We suspect that every military has a secret room full of stoned dudes who stare at the ceiling and just dream up shit to build. In support of our “secret room full of stoned dudes” theory, we offer the following actual military projects that stretch the limits of the non-stoned imagination:
7-Pacifist Guinea Pigs
Most soldiers don’t sign up to fight deadly viruses and bacteria, but that’s what more than 2,300 young Seventh-Day Adventists did when drafted by the U.S. Army. As conscientious objectors during the Cold War who interpreted the Bible’s commandment “Thou shalt not kill” very literally, many volunteered instead to serve as guinea pigs for testing vaccines against biological weapons. Volunteers recalled being miserable for several days with fever, chills and bone-deep aches from diseases such as Q fever. None died during the secretive “Operation Whitecoat”.
6-Falling Near the Speed of Sound
When the U.S. Air Force wanted to find out how well pilots could survive high-altitude jumps, they turned to Captain Joseph Kittinger, Jr. The test pilot made several jumps as head of “Project Excelsior” during the 1950s. Each time involved riding high-altitude Excelsior balloons up tens of thousands of feet, before jumping, free falling and parachuting to the desert floor in New Mexico. Kittinger’s third record-breaking flight on August 16, 1960 took him up to 102,800 feet, or almost 20 miles. He then leaped and freefell at speeds of up to 614 mph, not far from the speed of sound’s 761 mph, and endured temperatures as low as minus 94 degrees Fahrenheit.
Psychoactive drugs such as marijuana, LSD and PCP don’t just have street value: Researchers once hoped the drugs could become chemical weapons that disabled enemy soldiers. U.S. Army volunteers took pot, acid and angel dust at a facility in Edgewood, Md. From 1955 to 1972, although those drugs proved too mellow for weapons use. The Army did eventually develop hallucinogenic artillery rounds that could disperse powdered quinuclidinyl benzilate, which left many test subjects in a sleep-like condition for days.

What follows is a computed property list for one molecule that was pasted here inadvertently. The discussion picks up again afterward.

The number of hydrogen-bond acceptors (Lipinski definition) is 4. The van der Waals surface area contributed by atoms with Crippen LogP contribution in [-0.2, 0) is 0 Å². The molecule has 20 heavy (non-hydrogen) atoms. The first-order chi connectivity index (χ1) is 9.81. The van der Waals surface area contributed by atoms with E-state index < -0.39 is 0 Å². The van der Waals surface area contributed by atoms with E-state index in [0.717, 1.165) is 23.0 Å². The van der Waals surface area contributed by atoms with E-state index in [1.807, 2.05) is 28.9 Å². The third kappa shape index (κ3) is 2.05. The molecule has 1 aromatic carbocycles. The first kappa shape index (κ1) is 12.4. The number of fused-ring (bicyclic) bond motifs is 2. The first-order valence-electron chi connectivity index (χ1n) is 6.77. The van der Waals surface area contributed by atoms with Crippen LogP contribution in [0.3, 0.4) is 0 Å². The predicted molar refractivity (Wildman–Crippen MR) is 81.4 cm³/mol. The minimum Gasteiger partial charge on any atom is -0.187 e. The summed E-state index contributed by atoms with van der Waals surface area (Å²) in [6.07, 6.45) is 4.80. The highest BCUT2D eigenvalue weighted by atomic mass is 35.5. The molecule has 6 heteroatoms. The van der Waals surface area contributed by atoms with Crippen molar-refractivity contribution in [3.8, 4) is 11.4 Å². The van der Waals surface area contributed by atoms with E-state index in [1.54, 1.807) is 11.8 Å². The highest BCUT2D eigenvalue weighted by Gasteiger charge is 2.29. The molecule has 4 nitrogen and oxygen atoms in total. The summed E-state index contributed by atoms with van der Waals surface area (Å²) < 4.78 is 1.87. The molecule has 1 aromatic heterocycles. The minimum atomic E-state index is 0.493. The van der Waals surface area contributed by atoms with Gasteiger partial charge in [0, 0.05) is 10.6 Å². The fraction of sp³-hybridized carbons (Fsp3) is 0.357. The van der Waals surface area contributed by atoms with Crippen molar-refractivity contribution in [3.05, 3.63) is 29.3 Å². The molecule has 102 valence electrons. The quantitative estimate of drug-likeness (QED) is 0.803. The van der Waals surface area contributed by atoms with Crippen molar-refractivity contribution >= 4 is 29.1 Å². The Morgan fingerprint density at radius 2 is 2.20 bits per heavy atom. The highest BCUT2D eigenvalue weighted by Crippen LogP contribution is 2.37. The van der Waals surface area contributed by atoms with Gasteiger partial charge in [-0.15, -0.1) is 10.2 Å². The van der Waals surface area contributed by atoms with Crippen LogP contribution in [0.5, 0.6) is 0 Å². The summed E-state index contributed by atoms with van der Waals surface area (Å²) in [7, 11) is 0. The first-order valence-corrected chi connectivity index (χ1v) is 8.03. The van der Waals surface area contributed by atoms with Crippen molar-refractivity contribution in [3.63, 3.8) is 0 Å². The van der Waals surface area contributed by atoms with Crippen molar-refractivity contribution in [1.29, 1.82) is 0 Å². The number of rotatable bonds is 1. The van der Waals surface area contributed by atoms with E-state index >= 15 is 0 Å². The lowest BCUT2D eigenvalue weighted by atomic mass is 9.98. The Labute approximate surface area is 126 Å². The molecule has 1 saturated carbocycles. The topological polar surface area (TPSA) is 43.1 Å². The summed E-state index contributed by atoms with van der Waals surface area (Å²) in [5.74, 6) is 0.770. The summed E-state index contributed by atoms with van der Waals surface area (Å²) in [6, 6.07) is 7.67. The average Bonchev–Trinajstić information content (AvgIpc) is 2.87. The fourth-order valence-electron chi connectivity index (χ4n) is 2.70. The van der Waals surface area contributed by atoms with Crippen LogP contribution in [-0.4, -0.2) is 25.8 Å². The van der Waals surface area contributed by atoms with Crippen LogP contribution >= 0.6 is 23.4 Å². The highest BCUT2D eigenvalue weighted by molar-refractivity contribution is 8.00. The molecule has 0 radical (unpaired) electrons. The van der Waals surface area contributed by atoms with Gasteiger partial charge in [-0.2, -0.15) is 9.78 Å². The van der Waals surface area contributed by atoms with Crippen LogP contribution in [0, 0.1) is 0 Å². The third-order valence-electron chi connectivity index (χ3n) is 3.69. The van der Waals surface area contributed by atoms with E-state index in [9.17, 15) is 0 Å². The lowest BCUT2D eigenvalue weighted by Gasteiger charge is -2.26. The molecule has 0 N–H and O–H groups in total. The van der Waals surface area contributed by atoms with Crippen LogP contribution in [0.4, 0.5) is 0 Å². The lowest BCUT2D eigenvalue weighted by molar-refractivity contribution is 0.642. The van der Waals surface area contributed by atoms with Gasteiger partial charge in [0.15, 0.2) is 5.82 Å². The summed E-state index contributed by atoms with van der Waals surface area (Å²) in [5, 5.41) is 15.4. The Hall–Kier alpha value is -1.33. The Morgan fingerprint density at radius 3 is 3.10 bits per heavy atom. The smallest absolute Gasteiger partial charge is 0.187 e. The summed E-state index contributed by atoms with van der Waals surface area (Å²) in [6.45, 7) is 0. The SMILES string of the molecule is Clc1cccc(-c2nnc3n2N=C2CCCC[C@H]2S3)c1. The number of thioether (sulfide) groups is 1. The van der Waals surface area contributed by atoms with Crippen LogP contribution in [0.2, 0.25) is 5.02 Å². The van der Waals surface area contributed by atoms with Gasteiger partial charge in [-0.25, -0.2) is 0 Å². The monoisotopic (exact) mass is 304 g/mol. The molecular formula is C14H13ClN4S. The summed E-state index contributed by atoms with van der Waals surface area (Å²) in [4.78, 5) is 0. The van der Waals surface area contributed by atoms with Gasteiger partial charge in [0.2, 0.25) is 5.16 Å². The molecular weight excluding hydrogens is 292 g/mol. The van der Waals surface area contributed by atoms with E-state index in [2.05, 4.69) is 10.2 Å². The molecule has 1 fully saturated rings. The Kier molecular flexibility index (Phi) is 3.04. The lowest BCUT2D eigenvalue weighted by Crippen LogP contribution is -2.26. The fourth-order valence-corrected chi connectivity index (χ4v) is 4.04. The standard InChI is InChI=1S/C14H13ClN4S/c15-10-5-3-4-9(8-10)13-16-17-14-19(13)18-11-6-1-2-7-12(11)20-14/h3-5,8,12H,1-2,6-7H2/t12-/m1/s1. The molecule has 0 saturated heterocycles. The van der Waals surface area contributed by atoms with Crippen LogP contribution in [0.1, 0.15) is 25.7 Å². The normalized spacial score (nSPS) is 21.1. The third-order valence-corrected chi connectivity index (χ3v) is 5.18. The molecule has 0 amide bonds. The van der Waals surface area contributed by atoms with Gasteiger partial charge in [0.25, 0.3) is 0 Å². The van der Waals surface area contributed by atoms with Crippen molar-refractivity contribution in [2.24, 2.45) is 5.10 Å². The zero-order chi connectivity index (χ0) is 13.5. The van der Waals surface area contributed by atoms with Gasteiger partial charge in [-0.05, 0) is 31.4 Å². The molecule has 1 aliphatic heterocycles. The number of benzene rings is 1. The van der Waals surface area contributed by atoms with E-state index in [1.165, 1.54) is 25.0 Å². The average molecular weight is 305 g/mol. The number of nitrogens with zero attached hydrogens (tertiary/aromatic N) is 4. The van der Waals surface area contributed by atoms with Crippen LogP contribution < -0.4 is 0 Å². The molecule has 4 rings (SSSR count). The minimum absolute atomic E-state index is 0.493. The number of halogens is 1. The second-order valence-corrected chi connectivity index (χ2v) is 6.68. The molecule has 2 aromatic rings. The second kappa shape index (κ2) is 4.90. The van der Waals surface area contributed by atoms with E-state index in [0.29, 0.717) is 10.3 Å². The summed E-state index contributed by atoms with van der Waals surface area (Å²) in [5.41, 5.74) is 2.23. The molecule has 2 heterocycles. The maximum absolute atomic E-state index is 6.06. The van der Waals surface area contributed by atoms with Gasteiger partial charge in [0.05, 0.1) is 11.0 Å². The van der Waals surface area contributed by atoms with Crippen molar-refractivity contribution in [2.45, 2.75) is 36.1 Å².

4-Nerve Gas Spray
Threats of chemical and biological warfare led the U.S. Department of Defense to start “Project 112″ from 1963 to the early 1970s. Part of the effort involved spraying different ships and hundreds of Navy sailors with nerve agents such as sarin and VX, in order to test the effectiveness of decontamination procedures and safety measures at the time. The Pentagon revealed the details of the Project Shipboard Hazard and Defense (SHAD) project in 2002, and the Veterans Administration began studying possible health effects among sailors who participated in SHAD. This was just one of many chemical warfare experiments conducted by the U.S. military, starting with volunteer tests involving mustard gas in World War II.
Psychics may not hold much credibility among scientists, but the Pentagon spent roughly $20 million testing extrasensory (ESP) powers such as remote viewing from 1972 to 1996. Remote viewers would try to envision geographical locations that they had never seen before, such as nuclear facilities or bunkers in foreign lands. Mixed results led to conflicts within the intelligence agencies, even as the project continued under names such as “Grill Flame” and “Star Gate,” and led to spooks finally abandoning the effort.
Sleep can be a warrior’s worst enemy, whether during day-long battles or long-duration missions flown from halfway around the world. But various military branches have tried to change that over the years by distributing “go pills” or stimulants such as amphetamines. More recently, the military has tested and deployed the drug modafinil – more commonly known under brands such as Provigil – which has supposedly enabled soldiers to stay awake for 40 hours straight without ill effect. And the U.S. Defense Advanced Research Projects Agency (DARPA) is funding even more unusual anti-sleep research, such as transcranial magnetic stimulation that zaps the brain with electromagnetism
1-Build Your Inner Armor
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